Thompson’s lawyers presented to the trial court the crime lab report showing that the robber’s blood type was B, and a report identifying Thompson’s blood type as O. This evidence proved Thompson innocent of the robbery. The court immediately stayed Thompson’s execution, id., at EX590, and commenced proceedings to assess the newly discovered evidence.
Connick sought an abbreviated hearing. A full hearing was unnecessary, he urged, because the Office had confessed error and had moved to dismiss the armed robbery charges. See, e.g., id., at EX617. The court insisted on a public hearing. Given “the history of this case,” the court said, it “was not willing to accept the representations that [Connick] and [his] office made [in their motion to dismiss].” id., at EX882. After a full day’s hearing, the court vacated Thompson’s attempted armed robbery conviction and dismissed the charges. Before doing so, the court admonished:
“[A]ll day long there have been a number of young Assistant D. A.’s … sitting in this courtroom watching this, and I hope they take home … and take to heart the message that this kind of conduct cannot go on in this Parish if this Criminal Justice System is going to work.” Id., at EX883.
The District Attorney’s Office then initiated grand jury proceedings against the prosecutors who had withheld the lab report. Connick terminated the grand jury after just one day. He maintained that the lab report would not be Brady material if prosecutors did not know Thompson’s blood type. Tr. 986; cf. supra, at 7, n. 6. And he told the investigating prosecutor that the grand jury “w[ould] make [his] job more difficult.” Tr. 978–979. In protest, that prosecutor tendered his resignation.
Thereafter, the Louisiana Court of Appeal reversed Thompson’s murder conviction. State v. Thompson, 2002–0361, p. 10 (7/17/02), 825 So. 2d 552, 558. The unlawfully procured robbery conviction, the court held, had violated Thompson’s right to testify and thus fully present his defense in the murder trial. Id., at 557. The merits of several Brady claims arising out of the murder trial, the court observed, had therefore become “moot.” 825 So. 2d, at 555; see also Record 684.[Footnote 9] But cf. ante, at 10–11, n. 7, 16–17, n. 11 (suggesting that there were no Brady violations in the murder prosecution because no court had adjudicated any violations).[Footnote 10]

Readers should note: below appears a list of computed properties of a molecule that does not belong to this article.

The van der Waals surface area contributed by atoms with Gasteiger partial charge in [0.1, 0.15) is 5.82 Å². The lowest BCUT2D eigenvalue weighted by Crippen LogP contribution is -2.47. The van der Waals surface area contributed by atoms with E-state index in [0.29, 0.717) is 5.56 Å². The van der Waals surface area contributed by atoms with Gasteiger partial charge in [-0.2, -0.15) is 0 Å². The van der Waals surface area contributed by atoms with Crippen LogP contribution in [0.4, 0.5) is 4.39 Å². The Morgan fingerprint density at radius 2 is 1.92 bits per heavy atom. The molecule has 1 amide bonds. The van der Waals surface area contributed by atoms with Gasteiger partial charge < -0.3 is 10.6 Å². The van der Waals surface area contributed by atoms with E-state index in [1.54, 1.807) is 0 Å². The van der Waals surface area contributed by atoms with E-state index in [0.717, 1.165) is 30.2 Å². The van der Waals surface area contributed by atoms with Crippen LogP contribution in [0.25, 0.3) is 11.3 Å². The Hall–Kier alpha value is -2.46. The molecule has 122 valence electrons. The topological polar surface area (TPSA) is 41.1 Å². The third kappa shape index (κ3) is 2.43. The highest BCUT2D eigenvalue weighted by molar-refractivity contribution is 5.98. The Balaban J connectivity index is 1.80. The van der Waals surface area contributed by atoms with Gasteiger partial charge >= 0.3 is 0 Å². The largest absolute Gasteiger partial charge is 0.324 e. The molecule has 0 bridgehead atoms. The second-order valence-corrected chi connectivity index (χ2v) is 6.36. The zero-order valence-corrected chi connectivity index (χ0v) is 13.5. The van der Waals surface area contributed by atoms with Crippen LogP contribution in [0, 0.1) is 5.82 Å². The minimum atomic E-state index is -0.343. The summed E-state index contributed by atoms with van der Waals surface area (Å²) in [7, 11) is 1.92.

Undeterred by his assistants’ disregard of Thompson’s rights, Connick retried him for the Liuzza murder. Thompson’s defense was bolstered by evidence earlier unavailable to him: ten exhibits the prosecution had not disclosed when Thompson was first tried. The newly produced items included police reports describing the assailant in the murder case as having “close cut” hair, the police report recounting Perkins’ meetings with the Liuzza family, see supra, at 3–4, audio recordings of those meetings, and a 35-page supplemental police report. After deliberating for only 35 minutes, the jury found Thompson not guilty.
On May 9, 2003, having served more than 18 years in prison for crimes he did not commit, Thompson was released.
On July 16, 2003, Thompson commenced a civil action under 42 U. S. C. §1983 alleging that Connick, other officials of the Orleans Parish District Attorney’s Office, and the Office itself, had violated his constitutional rights by wrongfully withholding Brady evidence. Thompson sought to hold Connick and the District Attorney’s Office liable for failure adequately to train prosecutors concerning their Brady obligations. Such liability attaches, I agree with the Court, only when the failure “amount[s] to ‘deliberate indifference to the rights of persons with whom the [untrained employees] come into contact.’ ” Ante, at 9 (quoting Canton v. Harris, 489 U. S. 378, 388 (1989)). I disagree, however, with the Court’s conclusion that Thompson failed to prove deliberate indifference.
Having weighed all the evidence, the jury in the §1983 case found for Thompson, concluding that the District Attorney’s Office had been deliberately indifferent to Thompson’s Brady rights and to the need for training and supervision to safeguard those rights. “Viewing the evidence in the light most favorable to [Thompson], as appropriate in light of the verdic[t] rendered by the jury,” Patrick v. Burget, 486 U. S. 94, 98, n. 3 (1988), I see no cause to upset the District Court’s determination, affirmed by the Fifth Circuit, that “ample evidence … adduced at trial” supported the jury’s verdict. Record 1917.